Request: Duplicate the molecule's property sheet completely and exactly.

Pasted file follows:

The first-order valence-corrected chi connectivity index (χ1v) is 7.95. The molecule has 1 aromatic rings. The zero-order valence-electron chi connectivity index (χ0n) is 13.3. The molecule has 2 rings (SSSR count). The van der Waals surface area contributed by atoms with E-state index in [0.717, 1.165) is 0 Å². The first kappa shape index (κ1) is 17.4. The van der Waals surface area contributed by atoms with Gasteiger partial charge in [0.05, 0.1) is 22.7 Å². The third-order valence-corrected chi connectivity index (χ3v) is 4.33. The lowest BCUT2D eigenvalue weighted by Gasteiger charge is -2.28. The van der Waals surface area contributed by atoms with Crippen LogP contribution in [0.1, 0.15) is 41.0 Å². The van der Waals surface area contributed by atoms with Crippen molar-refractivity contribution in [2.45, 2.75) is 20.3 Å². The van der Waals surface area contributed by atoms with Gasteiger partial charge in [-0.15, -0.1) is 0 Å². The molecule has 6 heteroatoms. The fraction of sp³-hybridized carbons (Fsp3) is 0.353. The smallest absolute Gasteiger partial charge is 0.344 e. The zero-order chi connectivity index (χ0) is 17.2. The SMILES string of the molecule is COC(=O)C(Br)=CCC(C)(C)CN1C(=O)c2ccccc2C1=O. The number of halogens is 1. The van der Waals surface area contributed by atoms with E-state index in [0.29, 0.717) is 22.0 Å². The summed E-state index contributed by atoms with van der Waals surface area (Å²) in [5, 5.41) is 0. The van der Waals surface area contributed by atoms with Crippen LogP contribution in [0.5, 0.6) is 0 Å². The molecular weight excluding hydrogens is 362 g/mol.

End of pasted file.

The first-order valence-corrected chi connectivity index (χ1v) is 7.95. The molecule has 1 aromatic rings. The zero-order valence-electron chi connectivity index (χ0n) is 13.3. The molecule has 2 rings (SSSR count). The van der Waals surface area contributed by atoms with E-state index in [0.717, 1.165) is 0 Å². The first kappa shape index (κ1) is 17.4. The van der Waals surface area contributed by atoms with Gasteiger partial charge in [0.05, 0.1) is 22.7 Å². The third-order valence-corrected chi connectivity index (χ3v) is 4.33. The lowest BCUT2D eigenvalue weighted by Gasteiger charge is -2.28. The van der Waals surface area contributed by atoms with Crippen LogP contribution in [0.1, 0.15) is 41.0 Å². The van der Waals surface area contributed by atoms with Crippen molar-refractivity contribution in [2.45, 2.75) is 20.3 Å². The van der Waals surface area contributed by atoms with Gasteiger partial charge in [-0.15, -0.1) is 0 Å². The molecule has 6 heteroatoms. The fraction of sp³-hybridized carbons (Fsp3) is 0.353. The smallest absolute Gasteiger partial charge is 0.344 e. The zero-order chi connectivity index (χ0) is 17.2. The SMILES string of the molecule is COC(=O)C(Br)=CCC(C)(C)CN1C(=O)c2ccccc2C1=O. The number of halogens is 1. The van der Waals surface area contributed by atoms with E-state index in [0.29, 0.717) is 22.0 Å². The summed E-state index contributed by atoms with van der Waals surface area (Å²) in [5, 5.41) is 0. The van der Waals surface area contributed by atoms with Crippen LogP contribution in [0.5, 0.6) is 0 Å². The molecular weight excluding hydrogens is 362 g/mol.